ERP offers significant cost gains by improving efficiency.
For instance, with a mobile workforce, managers are able to
approve workflows on the go – something that would not be
possible without mobile ERP and would have to be left until
the individual is back in the office and sitting at their desk.
Another example would be how a sales team equipped
with mobile devices could prepare for appointments with
prospective clients on the go, as well as have the ability to
bring up real-time data about customers on the spot.
Business intelligence (BI) gives sales and marketing teams
a competitive advantage when they’re on the go. Mobile
software can make you aware of emerging developments,
help streamline operations and deliver superior supply chain
visibility. The ability to answer ‘what if’ questions with a click
of a button is also a desirable trait for staff au fait with the
vicissitudes of running a business on the go.
Not only do employees gain access to vital information on
the go, but they are also able to update and change data as
and when it is collected. Mobile ERP software makes it easy
for workers to input information accurately when they gather
it in the field, rather than having to re-key the data into back
end systems, which increases the likelihood of mishaps
and mistakes. Real-time submission of data also ensures
that the company is kept up to speed with developments,
improving corporate performance elsewhere.
Arguably one of the biggest benefits of mobile ERP is
the ubiquitous nature of portable devices. Most, if not all,
professionals are carrying one or multiple mobile devices
with them today, and there will be no respite in the growth
of portable devices in the workplace. ICD projects that
worldwide shipments of tablets will reach 282.7 million
units by 2016, up from 122.3 million last year. Transferring
capability onto these mobile devices will be seamless and
effective because the infrastructure is already in place.
What are the challenges?
There are several challenges to implementing a mobile
ERP plan that should be carefully considered before
embarking on such an endeavour. App management will be
a major headache if IT functions approach the subject with
traditional paradigms, and an appreciation of the diverse
range of devices coming into the workplace is essential both
in relation to ERP implementation and the development of IT
functionality in general. But there are several specifics that
should be addressed when mobilising the workforce, which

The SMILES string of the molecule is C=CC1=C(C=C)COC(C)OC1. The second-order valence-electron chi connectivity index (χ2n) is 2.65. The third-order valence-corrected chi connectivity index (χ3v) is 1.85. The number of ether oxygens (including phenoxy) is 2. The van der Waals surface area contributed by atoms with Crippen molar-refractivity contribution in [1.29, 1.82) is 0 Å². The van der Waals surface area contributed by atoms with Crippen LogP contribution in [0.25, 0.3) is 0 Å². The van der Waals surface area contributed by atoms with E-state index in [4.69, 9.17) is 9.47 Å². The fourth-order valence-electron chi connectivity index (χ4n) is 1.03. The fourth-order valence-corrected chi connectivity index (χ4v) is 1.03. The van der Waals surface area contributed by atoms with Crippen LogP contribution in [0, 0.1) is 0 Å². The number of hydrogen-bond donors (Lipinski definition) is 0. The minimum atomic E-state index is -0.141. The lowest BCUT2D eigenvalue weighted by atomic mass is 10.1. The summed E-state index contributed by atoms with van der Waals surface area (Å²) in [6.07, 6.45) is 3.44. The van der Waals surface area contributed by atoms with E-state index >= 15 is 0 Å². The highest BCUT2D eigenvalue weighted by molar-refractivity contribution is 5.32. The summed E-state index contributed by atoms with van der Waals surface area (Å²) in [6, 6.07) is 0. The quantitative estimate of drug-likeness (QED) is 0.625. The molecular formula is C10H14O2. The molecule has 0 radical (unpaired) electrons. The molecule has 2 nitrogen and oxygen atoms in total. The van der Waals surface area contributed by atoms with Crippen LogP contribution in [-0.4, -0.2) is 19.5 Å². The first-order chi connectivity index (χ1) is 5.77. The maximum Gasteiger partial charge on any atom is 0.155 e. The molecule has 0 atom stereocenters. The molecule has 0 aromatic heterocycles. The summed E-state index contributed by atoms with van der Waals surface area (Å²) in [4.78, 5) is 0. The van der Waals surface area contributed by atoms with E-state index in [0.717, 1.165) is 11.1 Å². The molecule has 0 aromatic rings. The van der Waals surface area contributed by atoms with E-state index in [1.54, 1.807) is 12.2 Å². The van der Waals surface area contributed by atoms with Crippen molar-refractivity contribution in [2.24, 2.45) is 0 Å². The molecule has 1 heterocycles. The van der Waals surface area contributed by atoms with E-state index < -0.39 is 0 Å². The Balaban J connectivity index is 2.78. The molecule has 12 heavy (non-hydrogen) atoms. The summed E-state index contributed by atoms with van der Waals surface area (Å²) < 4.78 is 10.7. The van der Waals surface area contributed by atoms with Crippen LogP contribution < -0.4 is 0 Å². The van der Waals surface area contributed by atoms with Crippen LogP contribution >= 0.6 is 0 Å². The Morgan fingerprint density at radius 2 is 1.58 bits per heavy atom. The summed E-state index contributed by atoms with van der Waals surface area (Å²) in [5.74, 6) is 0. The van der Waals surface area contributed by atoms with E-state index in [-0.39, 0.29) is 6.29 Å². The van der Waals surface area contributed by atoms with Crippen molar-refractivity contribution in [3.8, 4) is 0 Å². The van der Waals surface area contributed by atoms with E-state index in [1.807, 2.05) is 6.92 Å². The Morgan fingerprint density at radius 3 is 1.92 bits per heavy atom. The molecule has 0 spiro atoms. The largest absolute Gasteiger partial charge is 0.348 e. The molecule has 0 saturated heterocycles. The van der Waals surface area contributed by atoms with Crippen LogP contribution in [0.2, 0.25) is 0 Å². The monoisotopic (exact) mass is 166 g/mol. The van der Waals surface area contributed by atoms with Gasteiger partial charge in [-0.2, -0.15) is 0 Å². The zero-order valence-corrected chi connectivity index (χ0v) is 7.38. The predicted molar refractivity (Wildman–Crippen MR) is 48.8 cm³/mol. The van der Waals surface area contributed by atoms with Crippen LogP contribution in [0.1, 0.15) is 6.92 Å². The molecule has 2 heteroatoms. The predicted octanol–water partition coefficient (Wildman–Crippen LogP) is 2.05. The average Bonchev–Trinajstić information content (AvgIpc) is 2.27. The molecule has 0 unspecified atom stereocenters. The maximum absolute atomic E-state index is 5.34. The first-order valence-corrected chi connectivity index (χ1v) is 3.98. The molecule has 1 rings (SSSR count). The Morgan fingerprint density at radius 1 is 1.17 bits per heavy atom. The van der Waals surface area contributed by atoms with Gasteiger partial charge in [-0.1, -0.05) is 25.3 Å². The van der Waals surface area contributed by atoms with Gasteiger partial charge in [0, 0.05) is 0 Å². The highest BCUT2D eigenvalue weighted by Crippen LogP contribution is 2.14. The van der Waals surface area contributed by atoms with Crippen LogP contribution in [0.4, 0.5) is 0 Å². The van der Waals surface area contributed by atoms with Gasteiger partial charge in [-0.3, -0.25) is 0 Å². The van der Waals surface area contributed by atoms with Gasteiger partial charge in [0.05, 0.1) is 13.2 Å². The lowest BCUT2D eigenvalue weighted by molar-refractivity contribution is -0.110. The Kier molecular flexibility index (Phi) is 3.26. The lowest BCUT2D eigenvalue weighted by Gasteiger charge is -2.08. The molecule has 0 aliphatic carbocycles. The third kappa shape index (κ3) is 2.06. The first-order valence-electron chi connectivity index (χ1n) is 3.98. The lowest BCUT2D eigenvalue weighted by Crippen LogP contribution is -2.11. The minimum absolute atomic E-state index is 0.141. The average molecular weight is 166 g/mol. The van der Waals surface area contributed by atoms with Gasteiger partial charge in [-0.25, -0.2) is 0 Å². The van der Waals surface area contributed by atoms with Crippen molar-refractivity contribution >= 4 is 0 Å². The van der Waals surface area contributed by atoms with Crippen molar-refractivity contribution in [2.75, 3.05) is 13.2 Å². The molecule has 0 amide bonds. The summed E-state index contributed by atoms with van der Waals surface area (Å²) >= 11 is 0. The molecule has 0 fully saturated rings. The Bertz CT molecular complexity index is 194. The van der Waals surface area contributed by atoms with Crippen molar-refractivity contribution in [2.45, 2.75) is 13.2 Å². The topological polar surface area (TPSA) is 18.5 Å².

predominantly relate to security.
Data security and sharing
ERP systems are a treasure trove of corporate secretes,
which like any company asset raises the question of
security. While most IT groups have moved out of the denial
stage that the ‘bring-your-own-device’ (BYOD) movement
wouldn’t take off (statistics show 70 per cent of mobile
professionals will conduct their work on personal smart
devices by 2018), many are confronted with how to deal with
the operational complexity created by employee-owned,
multi-platform mobile devices connected to their networks.
Will Kelly of TechRepublic explains: “Enabling access to the
kind of sensitive and proprietary data that resides in any
ERP or customer relationship management (CRM) system
to BYOD users requires up-front analysis and planning
to ensure that your platforms, infrastructure, and security
protect your critical corporate data.”
The best way to deal with BYOD and the risk of
compromised company and client information is to take
a proactive approach by engaging IT teams, auditors and
other compliance team members. From device level MDM
security to containerised app specific MAM technology,
there are many solutions ensuring the backend of the
company is kept safe.
Employee owned devices
Above the security issues, employee-owned devices can
blur the distinction between personal and professional lives.
This can affect work/life balance on a personal level, but
there are similar concerns from a business perspective.
Cost of transforming to a mobile workforce
There is an initial cost to transforming into a mobile
workforce, but it is an inevitable evolution and the longterm efficiency gains make it a requirement, rather than an
optional luxury. Along with license costs and infrastructure,
there are costs to providing additional configuration on the
system-side and extra auditing and reporting. Ensuring the
security requirements are in place will also be crucial to
the success of mobilising the workforce and bringing new
capabilities into the business.
“In ten years, hindsight will have made the benefits of
mobile ERP obvious in retrospect. However at this point,
there are as many questions as answers. There is a distinct
possibility that information overload – the point at which
there is so much data available in real time that random
variation and true problems are indistinguishable – could
do more harm than help. One thing is certain however:
businesses will figure this out.” - Phil Marshall, ERP Focus.
Access to corporate ERP systems from a personal device
requires a documented data ownership policy to ensure
there is no confusion over what is ‘personally owned’ and
what belongs to the company. Management, legal and other
business stakeholders should all have a hand in compiling
an ownership plan, which should be shared and accessible.